So, in Acts 17:22-34 we are told that “Paul, standing in the midst of the Areopagus, said: “Men of Athens, I perceive that in every way you are very religious. For as I passed along and observed the objects of your worship, I found also an altar with this inscription: ‘To the unknown god.’ What therefore you worship as unknown, this I proclaim to you. The God who made the world and everything in it, being Lord of heaven and earth, does not live in temple made by man, nor is he served by human hands, as though he needed anything, since he himself gives to all mankind life and breath and everything. And he made from one man every nation of mankind to live on all the face of the earth, having determined allotted periods and the boundaries of their dwelling place, that they should seek God, and perhaps feel their way toward him and find him. Yet he is actually not far from each one of us, for “‘In him we live and move and have our being’; as even some of your own poets have said, “ ‘For we are indeed his offspring.’ Being then God’s offspring, we ought not to think that the divine being is like gold or silver or stone, an image formed by the art and imagination of man. The times of ignorance God overlooked, but now he commands all people everywhere to repent, because he has fixed a day on which he will judge the world in righteousness by a man whom he has appointed; and of this he has given assurance to all by raising him from the dead. Now when they heard of the resurrection of the dead, some mocked. But others said, “We will hear you again about this.” So Paul went out from their midst. But some men joined him and believed, among whom also were Dionysius the Areopagite and a woman named Damaris and others with them.”
Paul’s main focus wherever he went was to tell others about Jesus and the resurrection. He genuinely loved others and wanted to share the good news about God’s love and power.
In 1 Thessalonians 2:17-18 Paul mentions how torn he was that he could not go to visit his brothers there. He wrote, “But since we were torn away from you, brothers, for a short time, in person not in heart, we endeavored the more eagerly and with great desire to see you face to face, because we wanted to come to you—I, Paul, again and again—but Satan hindered us.”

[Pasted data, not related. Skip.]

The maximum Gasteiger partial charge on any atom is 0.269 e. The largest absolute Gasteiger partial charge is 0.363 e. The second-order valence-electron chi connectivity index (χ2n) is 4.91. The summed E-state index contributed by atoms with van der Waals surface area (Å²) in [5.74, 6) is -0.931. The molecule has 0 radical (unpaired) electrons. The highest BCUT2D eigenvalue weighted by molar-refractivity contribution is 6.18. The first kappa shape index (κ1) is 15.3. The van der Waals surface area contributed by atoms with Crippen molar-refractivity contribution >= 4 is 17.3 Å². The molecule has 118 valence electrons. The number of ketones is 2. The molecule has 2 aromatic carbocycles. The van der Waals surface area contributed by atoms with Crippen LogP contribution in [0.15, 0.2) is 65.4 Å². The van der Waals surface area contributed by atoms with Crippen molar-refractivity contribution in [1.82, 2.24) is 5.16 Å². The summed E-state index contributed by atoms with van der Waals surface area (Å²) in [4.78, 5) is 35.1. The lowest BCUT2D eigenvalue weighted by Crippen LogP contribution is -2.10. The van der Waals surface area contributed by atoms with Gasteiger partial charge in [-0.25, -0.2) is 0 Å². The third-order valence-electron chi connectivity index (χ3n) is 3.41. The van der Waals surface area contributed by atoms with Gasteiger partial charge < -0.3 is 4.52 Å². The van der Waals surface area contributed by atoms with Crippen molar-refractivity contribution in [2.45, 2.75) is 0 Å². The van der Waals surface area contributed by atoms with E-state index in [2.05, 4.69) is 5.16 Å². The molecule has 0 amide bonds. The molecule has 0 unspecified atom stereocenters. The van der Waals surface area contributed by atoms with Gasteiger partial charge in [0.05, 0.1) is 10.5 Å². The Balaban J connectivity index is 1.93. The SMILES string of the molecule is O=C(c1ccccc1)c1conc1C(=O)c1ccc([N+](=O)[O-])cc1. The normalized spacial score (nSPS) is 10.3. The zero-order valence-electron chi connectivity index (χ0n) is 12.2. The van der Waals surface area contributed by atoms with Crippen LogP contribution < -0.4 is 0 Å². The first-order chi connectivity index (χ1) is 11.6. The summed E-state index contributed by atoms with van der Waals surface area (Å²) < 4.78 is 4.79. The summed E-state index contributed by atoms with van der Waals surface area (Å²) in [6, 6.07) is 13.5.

So, something stopped Paul from visiting them. Then in 1 Thessalonians 3:1-3 we are told, “Therefore when we could bear it no longer, we were willing to be left behind at Athens alone, and we sent Timothy, our brother and God's coworker in the gospel of Christ, to establish and exhort you in your faith, that no one be moved by these afflictions. For you yourselves know that we are destined for this.” We do not know how Paul was hindered by Satan but because he wrote that statement we know that even Paul, an apostle struggled with Satan as he sought to share the Gospel message.
Reading and studying how Paul struggled on his faith journey gives us hope. Paul was chosen as an apostle because of his skills and his love for God. From the moment he met Jesus on the road to Damascus his entire focus was on furthering the Gospel message. His earnest desire was to help others meet Jesus who changes lives. Even when it meant he would suffer personal hardships, he stood fast. When Satan prevented him from going to Thessalonica he stayed behind in Athens alone and sent Timothy on without him. That was not what Paul personally wanted. But Paul the Apostle knew he HAD to continue to share or send others to share the story of HOW Jesus changes lives.
Spiritual Practice: Jesus
Has Jesus changed your life? How?
In God, Deborah